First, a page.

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Do I Have to Activate a Credit Card?

It is necessary to activate a credit card before you use it; the process can usually be done in just a few minutes over the phone.
A cashier swiping a credit card.
Using a credit card in an ATM at the issuing bank often activates the card.
Article Details
  • Written By: Tricia Ellis-Christensen
  • Edited By: O. Wallace
  • Last Modified Date: 13 September 2014
  • Copyright Protected:
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Many companies require you to activate a credit card, especially one you have just obtained. They may even require activation or “pinning” at a bank location of your ATM card. When you activate the card, you usually go through several minutes of over the phone providing of information, including checks of your home phone number, possibly the last four digits of your Social Security number, and occasionally other security checks. Typically, these requirements are meant as protective measures, and they also signify that you agree to the terms as provided by the credit card. There are a few circumstances where you shouldn’t activate a card.

For instance, if you have a card sent to you that you did not apply for, activation could really mean applying for the card, or could be a fraudulent attempt to get personal information from you. It’s also important to read all the conditions and terms of use before you agree to them. Sometimes, you apply for a card and find that you didn’t read these terms and conditions carefully enough. By not activating the card, you aren’t bound by its terms. You may need to call the credit card company's main number, not the activation number, to formally refuse the card.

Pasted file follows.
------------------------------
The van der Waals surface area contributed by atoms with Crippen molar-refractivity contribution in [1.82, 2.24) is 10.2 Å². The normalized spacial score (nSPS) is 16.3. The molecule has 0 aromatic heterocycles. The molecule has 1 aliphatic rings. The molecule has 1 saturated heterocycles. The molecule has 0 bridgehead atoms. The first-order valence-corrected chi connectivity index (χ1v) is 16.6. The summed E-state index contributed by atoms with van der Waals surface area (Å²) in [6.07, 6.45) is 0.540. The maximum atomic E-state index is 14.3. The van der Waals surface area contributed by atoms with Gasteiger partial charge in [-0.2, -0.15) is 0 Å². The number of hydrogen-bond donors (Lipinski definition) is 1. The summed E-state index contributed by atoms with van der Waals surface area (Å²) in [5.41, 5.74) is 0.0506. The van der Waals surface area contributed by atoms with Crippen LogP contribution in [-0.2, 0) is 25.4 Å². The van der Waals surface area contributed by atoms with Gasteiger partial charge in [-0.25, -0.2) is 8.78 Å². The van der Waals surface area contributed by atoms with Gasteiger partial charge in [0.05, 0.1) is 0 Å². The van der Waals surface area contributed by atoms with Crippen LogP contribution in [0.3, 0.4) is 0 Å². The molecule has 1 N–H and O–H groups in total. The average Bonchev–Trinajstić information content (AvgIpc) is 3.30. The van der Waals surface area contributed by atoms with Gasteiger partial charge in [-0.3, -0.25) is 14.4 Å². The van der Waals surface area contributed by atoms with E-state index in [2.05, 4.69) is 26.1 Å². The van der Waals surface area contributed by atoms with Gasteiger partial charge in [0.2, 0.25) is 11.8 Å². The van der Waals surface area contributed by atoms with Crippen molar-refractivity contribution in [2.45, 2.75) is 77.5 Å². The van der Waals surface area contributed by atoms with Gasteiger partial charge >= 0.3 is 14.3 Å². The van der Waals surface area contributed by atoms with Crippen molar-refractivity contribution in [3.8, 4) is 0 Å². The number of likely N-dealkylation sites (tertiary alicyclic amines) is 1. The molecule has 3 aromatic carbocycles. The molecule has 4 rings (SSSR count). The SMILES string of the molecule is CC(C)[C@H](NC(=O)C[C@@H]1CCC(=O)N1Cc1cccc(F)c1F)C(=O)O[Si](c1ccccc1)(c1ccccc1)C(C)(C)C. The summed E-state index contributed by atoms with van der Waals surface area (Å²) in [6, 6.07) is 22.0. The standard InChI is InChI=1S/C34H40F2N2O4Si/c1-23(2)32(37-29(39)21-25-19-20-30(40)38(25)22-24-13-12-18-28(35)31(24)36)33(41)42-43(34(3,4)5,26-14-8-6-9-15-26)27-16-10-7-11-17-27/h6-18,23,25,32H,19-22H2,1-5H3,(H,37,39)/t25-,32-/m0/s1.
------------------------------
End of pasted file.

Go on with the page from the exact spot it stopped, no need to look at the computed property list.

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Some companies have a deadline on the time in which you can activate a credit card. You may want to note how much time you have before the number or account will be considered outdated, which means you may have to reapply to get another card. Also, if you do apply for a credit card and haven’t received one within four to six weeks of approved application, you should call the company to which you applied and let them know. If someone has stolen your card and already activated it, the company will usually not hold you responsible for any charges.

When you get a renewed credit or ATM card, you may not need to activate it. An ATM card may have the same pin as your old one, and a renewed credit card with a new expiration date is often sent as a matter of course. Most companies will let you know if you have to activate a card that represents a renewal of your account, usually with a sticker on the front or back of the card and various literature sent with the card.

A few companies allow for merchant activation of cards. This means that as soon as you use the credit card, it is considered active. If you obtain a card to use for emergencies only, and merchant activation is the only means to activate it, you may want to call the credit card company to let them know you’ve accepted their terms, but that you don’t plan to use the card right away. Again, cards that remain inactive and aren’t used right away may be voided if you don’t indicate you want to keep them.

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Discuss this Article

anon942227
Post 9

What if you purchase something online with a non-activated card? Does it still get charged? (I did not ask for this card). I just want to see if the order goes through, but haven't done it yet.

Oceana
Post 8